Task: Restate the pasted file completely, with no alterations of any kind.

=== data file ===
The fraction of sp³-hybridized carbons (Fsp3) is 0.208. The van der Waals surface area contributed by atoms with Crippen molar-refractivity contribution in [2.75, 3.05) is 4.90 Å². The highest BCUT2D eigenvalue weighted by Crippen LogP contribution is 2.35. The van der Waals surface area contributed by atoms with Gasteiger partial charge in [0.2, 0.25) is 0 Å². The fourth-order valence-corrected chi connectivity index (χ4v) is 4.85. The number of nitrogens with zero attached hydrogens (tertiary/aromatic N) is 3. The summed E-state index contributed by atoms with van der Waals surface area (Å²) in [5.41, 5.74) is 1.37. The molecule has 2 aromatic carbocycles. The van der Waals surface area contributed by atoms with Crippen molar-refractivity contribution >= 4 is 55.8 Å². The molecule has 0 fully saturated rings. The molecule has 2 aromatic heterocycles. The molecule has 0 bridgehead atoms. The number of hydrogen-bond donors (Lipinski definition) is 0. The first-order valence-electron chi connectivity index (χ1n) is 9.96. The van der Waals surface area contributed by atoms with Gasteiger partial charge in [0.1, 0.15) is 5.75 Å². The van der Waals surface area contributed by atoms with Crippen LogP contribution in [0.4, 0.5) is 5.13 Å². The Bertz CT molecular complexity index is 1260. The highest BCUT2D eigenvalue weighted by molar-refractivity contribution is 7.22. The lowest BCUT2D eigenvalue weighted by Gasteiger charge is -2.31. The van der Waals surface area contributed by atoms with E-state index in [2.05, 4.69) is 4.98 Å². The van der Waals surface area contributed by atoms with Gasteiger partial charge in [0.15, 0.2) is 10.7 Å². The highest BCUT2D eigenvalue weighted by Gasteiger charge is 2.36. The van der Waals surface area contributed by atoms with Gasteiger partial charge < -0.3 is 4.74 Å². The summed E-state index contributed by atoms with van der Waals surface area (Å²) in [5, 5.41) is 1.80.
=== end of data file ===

The fraction of sp³-hybridized carbons (Fsp3) is 0.208. The van der Waals surface area contributed by atoms with Crippen molar-refractivity contribution in [2.75, 3.05) is 4.90 Å². The highest BCUT2D eigenvalue weighted by Crippen LogP contribution is 2.35. The van der Waals surface area contributed by atoms with Gasteiger partial charge in [0.2, 0.25) is 0 Å². The fourth-order valence-corrected chi connectivity index (χ4v) is 4.85. The number of nitrogens with zero attached hydrogens (tertiary/aromatic N) is 3. The summed E-state index contributed by atoms with van der Waals surface area (Å²) in [5.41, 5.74) is 1.37. The molecule has 2 aromatic carbocycles. The van der Waals surface area contributed by atoms with Crippen molar-refractivity contribution >= 4 is 55.8 Å². The molecule has 0 fully saturated rings. The molecule has 2 aromatic heterocycles. The molecule has 0 bridgehead atoms. The number of hydrogen-bond donors (Lipinski definition) is 0. The first-order valence-electron chi connectivity index (χ1n) is 9.96. The van der Waals surface area contributed by atoms with Gasteiger partial charge in [0.1, 0.15) is 5.75 Å². The van der Waals surface area contributed by atoms with Crippen LogP contribution in [0.4, 0.5) is 5.13 Å². The Bertz CT molecular complexity index is 1260. The highest BCUT2D eigenvalue weighted by molar-refractivity contribution is 7.22. The lowest BCUT2D eigenvalue weighted by Gasteiger charge is -2.31. The van der Waals surface area contributed by atoms with E-state index in [2.05, 4.69) is 4.98 Å². The van der Waals surface area contributed by atoms with Gasteiger partial charge in [0.15, 0.2) is 10.7 Å². The highest BCUT2D eigenvalue weighted by Gasteiger charge is 2.36. The van der Waals surface area contributed by atoms with Gasteiger partial charge < -0.3 is 4.74 Å². The summed E-state index contributed by atoms with van der Waals surface area (Å²) in [5, 5.41) is 1.80.